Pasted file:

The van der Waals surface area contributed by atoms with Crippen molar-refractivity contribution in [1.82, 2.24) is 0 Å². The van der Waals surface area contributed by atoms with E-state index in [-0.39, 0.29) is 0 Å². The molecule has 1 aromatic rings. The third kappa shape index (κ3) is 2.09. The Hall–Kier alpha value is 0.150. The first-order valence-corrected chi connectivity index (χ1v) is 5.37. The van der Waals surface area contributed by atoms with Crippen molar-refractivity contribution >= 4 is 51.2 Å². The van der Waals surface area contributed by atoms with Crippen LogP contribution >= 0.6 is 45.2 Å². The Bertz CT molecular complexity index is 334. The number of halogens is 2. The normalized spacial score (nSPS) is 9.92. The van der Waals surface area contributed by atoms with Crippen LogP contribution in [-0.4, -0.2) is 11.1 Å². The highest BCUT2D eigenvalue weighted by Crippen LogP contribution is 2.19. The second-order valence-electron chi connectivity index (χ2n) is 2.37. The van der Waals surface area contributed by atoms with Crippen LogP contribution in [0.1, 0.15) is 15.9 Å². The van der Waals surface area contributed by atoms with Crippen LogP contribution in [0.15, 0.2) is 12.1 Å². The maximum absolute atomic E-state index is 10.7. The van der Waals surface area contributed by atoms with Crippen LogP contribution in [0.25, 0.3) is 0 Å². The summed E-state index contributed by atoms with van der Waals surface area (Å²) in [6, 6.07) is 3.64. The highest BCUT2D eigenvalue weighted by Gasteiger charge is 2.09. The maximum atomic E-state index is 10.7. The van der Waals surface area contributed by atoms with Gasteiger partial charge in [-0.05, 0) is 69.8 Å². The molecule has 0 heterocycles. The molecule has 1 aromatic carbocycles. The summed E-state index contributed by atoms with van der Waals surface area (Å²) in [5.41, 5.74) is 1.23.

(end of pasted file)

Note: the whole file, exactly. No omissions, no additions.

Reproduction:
The van der Waals surface area contributed by atoms with Crippen molar-refractivity contribution in [1.82, 2.24) is 0 Å². The van der Waals surface area contributed by atoms with E-state index in [-0.39, 0.29) is 0 Å². The molecule has 1 aromatic rings. The third kappa shape index (κ3) is 2.09. The Hall–Kier alpha value is 0.150. The first-order valence-corrected chi connectivity index (χ1v) is 5.37. The van der Waals surface area contributed by atoms with Crippen molar-refractivity contribution >= 4 is 51.2 Å². The van der Waals surface area contributed by atoms with Crippen LogP contribution >= 0.6 is 45.2 Å². The Bertz CT molecular complexity index is 334. The number of halogens is 2. The normalized spacial score (nSPS) is 9.92. The van der Waals surface area contributed by atoms with Crippen LogP contribution in [-0.4, -0.2) is 11.1 Å². The highest BCUT2D eigenvalue weighted by Crippen LogP contribution is 2.19. The second-order valence-electron chi connectivity index (χ2n) is 2.37. The van der Waals surface area contributed by atoms with Crippen LogP contribution in [0.1, 0.15) is 15.9 Å². The van der Waals surface area contributed by atoms with Crippen LogP contribution in [0.15, 0.2) is 12.1 Å². The maximum absolute atomic E-state index is 10.7. The van der Waals surface area contributed by atoms with Crippen LogP contribution in [0.25, 0.3) is 0 Å². The summed E-state index contributed by atoms with van der Waals surface area (Å²) in [6, 6.07) is 3.64. The highest BCUT2D eigenvalue weighted by Gasteiger charge is 2.09. The maximum atomic E-state index is 10.7. The van der Waals surface area contributed by atoms with Gasteiger partial charge in [-0.05, 0) is 69.8 Å². The molecule has 0 heterocycles. The molecule has 1 aromatic carbocycles. The summed E-state index contributed by atoms with van der Waals surface area (Å²) in [5.41, 5.74) is 1.23.